Properly prescribed and administered medication plays an important role in protecting, maintaining, and restoring health. The benefits of drug therapy are unquestionable, and when used appropriately should maximize benefits and minimize unwanted side effects.

When prescribing drugs, physicians and patients should ask: What is the most cost- effective and simplest regimen? Is there an understanding of all aspects of treatment? This is all the more important when we realize that approximately one-third of all prescribed medicine is taken improperly, and a large percentage of hospital admissions are the result of improper use of medication.

Statistics concerning medication noncompliance are both enlightening and frightening. In general, 40% of patients will skip doses for greater than two days of short-term therapy, 50% make mistakes in the timing of taking medication, 10% overdose, 100,000 prescriptions usually go unfilled or refilled, and 30% of patients will change doses on their own without consulting a physician.

The statistics for the elderly are even more staggering. Approximately 250,000 hospital admissions per year are due to drug misuse.

Taking medication improperly can result in dangerous outcomes, errors by physicians who assume the patient is taking medicine properly, accidental poisoning, and unnecessary hospitalization, treatment, and diagnostic costs.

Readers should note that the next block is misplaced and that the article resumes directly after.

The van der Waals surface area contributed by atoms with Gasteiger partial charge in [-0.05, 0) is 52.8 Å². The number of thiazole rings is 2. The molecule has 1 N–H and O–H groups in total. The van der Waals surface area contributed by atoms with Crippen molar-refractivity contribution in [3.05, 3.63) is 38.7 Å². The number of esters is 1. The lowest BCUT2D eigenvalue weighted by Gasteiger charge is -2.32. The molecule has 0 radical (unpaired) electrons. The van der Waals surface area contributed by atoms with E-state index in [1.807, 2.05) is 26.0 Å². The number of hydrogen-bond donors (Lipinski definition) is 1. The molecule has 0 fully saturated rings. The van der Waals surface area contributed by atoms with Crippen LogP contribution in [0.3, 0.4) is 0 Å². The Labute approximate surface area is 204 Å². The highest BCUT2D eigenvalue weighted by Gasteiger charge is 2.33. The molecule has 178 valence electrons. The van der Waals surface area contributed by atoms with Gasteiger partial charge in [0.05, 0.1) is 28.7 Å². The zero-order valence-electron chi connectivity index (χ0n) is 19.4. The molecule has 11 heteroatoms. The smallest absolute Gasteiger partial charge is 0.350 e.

In terms of improving patient compliance, I think one of the most important aspects is for the patient and the physician to understand the differences, attitudes, and concerns about taking prescription medication.

It is important to know that patients are busy and have a life other than dealing with their illness. In fact, many people don’t take their medicine properly because they subconsciously don’t want to acknowledge their illness. Patient compliance will improve by keeping the regimen simple, making sure that the least expensive and most effective medicines are prescribed, and using special patient-friendly reminder aids.

Forothersolutionstopatient noncompliance, I suggest that physicians give simple instructions and have the patient repeat them before leaving the office. If the patient is not completely mentally competent, dispensing advice should be done in the presence of a family member or friend (a medical advocate).

Patients should be encouraged to ask questions and should bring all of their medications to the physician’s office at each visit so that the physician will know what medicines they are taking and how many doses they have left. Patients should check expiration dates on medicines, avoid sharing prescriptions with family and friends, and keep all medications in a safe place.

Finally I believe one of the most important aspects of prescription dispensing and utilization is the relationship that exists among the patient, the physician, and the pharmacist.

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